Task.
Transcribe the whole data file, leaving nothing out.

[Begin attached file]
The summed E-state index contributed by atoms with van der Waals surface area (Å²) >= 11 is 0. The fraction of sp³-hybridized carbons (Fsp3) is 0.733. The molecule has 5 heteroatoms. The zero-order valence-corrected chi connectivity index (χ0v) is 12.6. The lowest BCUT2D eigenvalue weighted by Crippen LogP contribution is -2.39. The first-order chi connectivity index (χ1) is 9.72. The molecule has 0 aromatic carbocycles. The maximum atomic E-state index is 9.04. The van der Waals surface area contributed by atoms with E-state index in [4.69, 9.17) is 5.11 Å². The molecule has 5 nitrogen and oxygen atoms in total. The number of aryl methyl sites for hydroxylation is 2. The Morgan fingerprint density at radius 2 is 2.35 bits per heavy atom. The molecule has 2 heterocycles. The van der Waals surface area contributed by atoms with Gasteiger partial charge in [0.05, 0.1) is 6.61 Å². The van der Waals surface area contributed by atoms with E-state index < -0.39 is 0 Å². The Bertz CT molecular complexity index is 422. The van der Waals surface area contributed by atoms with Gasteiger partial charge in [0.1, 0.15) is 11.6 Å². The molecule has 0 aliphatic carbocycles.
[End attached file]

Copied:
The summed E-state index contributed by atoms with van der Waals surface area (Å²) >= 11 is 0. The fraction of sp³-hybridized carbons (Fsp3) is 0.733. The molecule has 5 heteroatoms. The zero-order valence-corrected chi connectivity index (χ0v) is 12.6. The lowest BCUT2D eigenvalue weighted by Crippen LogP contribution is -2.39. The first-order chi connectivity index (χ1) is 9.72. The molecule has 0 aromatic carbocycles. The maximum atomic E-state index is 9.04. The van der Waals surface area contributed by atoms with E-state index in [4.69, 9.17) is 5.11 Å². The molecule has 5 nitrogen and oxygen atoms in total. The number of aryl methyl sites for hydroxylation is 2. The Morgan fingerprint density at radius 2 is 2.35 bits per heavy atom. The molecule has 2 heterocycles. The van der Waals surface area contributed by atoms with Gasteiger partial charge in [0.05, 0.1) is 6.61 Å². The van der Waals surface area contributed by atoms with E-state index < -0.39 is 0 Å². The Bertz CT molecular complexity index is 422. The van der Waals surface area contributed by atoms with Gasteiger partial charge in [0.1, 0.15) is 11.6 Å². The molecule has 0 aliphatic carbocycles.